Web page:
After filtration of the triethylamine hydrochloride and evaporation of the solvent a viscous liquid was obtained (16g.) that contained 0.43 A(O).

EXAMPLE XI Preparation of block copolymer with acrylonitrile from the copolymer containing peroxide in Example X. Polybutadiene-Polystyrene-Polyacrylonitrile

Into a tube was placed 5g. of the copolymer containing peroxide (Example X) and 60g. of toluene which is not a solvent for polyacrylonitrile.

The mixture was cooled at 0 C and 25g. of acrylonitrile was added. The tube was sealed under nitrogen and it was heated at 100 C for 27 hours.

A blank was prepared containing 0.5g. of polybutadiene-polystyrene copolymer (Sinclair C-S-15), 2.5g. acrylonitrile and 6g. of toluene and it was heated at 100 C for 27 hours.

After this time the two solutions were cooled down to 23-25 C and centrifugated for 4 hours. The blank failed to give any solid while the other sample separated 7g. of polyacrylonitrile.

The toluene solution after separation of the solid was precipitated with methanol and 12g. of solid was obtained. The increase weight of the soluble polymer was a proof of the block formation.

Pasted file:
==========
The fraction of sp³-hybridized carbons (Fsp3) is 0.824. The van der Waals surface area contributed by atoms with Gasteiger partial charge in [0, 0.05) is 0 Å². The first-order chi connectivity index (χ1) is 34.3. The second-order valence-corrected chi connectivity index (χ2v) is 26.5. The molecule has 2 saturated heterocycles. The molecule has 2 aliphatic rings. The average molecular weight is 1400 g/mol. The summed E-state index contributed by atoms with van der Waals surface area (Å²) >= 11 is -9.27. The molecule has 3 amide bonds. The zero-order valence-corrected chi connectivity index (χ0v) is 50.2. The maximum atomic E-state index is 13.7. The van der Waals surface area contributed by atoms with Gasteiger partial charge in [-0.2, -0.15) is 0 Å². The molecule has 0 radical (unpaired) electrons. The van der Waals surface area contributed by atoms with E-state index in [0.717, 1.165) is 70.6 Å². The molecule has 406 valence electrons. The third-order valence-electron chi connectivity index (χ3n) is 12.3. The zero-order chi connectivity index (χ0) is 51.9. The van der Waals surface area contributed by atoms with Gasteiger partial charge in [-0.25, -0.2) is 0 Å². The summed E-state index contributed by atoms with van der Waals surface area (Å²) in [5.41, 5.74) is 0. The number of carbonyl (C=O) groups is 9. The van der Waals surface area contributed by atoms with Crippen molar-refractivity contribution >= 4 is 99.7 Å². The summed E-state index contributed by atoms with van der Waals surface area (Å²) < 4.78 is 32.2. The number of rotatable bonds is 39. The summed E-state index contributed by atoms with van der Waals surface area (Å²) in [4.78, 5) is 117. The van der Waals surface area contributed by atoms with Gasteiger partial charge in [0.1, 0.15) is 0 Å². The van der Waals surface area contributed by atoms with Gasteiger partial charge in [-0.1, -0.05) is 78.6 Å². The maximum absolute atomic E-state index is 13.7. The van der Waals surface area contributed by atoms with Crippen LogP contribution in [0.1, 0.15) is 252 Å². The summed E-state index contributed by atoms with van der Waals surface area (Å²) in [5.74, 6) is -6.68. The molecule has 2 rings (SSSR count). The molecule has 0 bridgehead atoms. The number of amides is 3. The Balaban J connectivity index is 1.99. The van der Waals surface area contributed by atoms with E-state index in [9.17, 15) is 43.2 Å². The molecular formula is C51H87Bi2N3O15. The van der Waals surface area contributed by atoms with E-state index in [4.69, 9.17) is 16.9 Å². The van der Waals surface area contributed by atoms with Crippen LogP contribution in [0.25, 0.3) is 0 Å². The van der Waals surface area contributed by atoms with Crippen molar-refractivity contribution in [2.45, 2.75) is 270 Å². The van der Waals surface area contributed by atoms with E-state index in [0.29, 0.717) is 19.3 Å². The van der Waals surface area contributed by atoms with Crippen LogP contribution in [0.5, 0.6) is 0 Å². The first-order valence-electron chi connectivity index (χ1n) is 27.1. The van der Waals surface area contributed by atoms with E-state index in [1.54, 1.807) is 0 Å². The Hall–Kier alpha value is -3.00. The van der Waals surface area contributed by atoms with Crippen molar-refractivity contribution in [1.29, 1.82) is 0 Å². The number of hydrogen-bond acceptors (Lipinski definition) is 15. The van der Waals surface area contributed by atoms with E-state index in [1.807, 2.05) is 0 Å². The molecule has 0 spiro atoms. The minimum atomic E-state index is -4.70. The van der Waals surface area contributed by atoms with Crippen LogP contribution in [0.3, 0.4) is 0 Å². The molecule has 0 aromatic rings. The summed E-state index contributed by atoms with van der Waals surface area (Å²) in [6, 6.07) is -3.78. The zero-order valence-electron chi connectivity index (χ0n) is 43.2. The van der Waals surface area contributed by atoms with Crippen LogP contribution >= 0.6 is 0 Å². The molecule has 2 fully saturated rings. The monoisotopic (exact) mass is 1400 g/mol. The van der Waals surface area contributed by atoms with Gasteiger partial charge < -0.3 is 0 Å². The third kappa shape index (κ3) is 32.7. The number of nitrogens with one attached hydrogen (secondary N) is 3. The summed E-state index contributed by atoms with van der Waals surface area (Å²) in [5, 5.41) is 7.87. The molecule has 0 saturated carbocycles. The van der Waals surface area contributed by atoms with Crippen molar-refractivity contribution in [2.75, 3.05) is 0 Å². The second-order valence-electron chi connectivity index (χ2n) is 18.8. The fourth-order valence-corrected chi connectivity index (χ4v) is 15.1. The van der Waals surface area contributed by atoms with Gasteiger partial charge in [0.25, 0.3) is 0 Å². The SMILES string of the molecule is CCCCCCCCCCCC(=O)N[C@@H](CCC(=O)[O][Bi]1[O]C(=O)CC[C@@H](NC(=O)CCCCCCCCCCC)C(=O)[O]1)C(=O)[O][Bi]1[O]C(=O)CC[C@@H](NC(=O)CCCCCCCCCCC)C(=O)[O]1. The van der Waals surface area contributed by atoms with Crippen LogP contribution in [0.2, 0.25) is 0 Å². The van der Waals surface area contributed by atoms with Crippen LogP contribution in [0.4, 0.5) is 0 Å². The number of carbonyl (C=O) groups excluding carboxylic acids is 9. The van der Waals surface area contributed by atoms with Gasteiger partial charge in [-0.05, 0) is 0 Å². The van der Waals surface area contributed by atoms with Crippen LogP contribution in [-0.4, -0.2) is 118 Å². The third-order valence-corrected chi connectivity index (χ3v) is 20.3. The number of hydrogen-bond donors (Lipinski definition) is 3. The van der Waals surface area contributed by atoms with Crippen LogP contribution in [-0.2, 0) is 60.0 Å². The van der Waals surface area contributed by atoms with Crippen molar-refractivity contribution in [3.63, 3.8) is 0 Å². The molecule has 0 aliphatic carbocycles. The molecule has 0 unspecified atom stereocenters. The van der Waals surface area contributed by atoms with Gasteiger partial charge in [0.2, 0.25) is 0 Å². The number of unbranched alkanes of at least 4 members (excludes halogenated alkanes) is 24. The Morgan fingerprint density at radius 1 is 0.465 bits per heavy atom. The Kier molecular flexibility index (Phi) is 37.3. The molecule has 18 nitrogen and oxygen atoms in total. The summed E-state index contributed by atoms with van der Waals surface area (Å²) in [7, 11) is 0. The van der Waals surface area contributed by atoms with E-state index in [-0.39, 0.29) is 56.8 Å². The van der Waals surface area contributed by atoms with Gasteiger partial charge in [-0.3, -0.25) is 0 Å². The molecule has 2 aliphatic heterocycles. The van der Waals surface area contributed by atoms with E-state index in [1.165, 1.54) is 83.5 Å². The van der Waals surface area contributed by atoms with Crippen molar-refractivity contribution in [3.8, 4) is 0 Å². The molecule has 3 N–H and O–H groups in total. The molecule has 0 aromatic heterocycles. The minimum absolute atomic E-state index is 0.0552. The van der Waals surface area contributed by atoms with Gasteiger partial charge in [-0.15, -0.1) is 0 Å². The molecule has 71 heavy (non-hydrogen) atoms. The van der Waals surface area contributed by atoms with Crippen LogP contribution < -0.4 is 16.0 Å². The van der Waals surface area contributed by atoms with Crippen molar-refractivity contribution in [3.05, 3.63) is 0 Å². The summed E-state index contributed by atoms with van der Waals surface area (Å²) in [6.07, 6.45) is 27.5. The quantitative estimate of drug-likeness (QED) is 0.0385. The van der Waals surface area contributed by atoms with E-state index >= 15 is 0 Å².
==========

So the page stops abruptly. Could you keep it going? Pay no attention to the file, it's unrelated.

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Classifications
U.S. Classification562/853, 526/340, 526/347.1, 558/264, 560/112, 526/238.21, 526/335, 526/347, 560/198, 558/151, 525/404, 525/273, 525/56, 525/387, 525/55, 560/89, 527/313, 558/263, 525/314
International ClassificationC07C409/44, C07C409/22, C08C19/38, C08F293/00, C07C409/34, C07C409/38
Cooperative ClassificationC08F293/00, C08C19/38
European ClassificationC08C19/38, C07C409/22, C07C409/44, C08F293/00, C07C409/34, C07C409/38
Legal Events
DateCodeEventDescription
Sep 17, 1990ASAssignment
Owner name: ATOCHEM NORTH AMERICA, INC., A PA CORP.
Free format text: MERGER AND CHANGE OF NAME EFFECTIVE ON DECEMBER 31, 1989, IN PENNSYLVANIA;ASSIGNORS:ATOCHEM INC., ADE CORP. (MERGED INTO);M&T CHEMICALS INC., A DE CORP. (MERGED INTO);PENNWALT CORPORATION, A PA CORP. (CHANGED TO);REEL/FRAME:005496/0003
Effective date: 19891231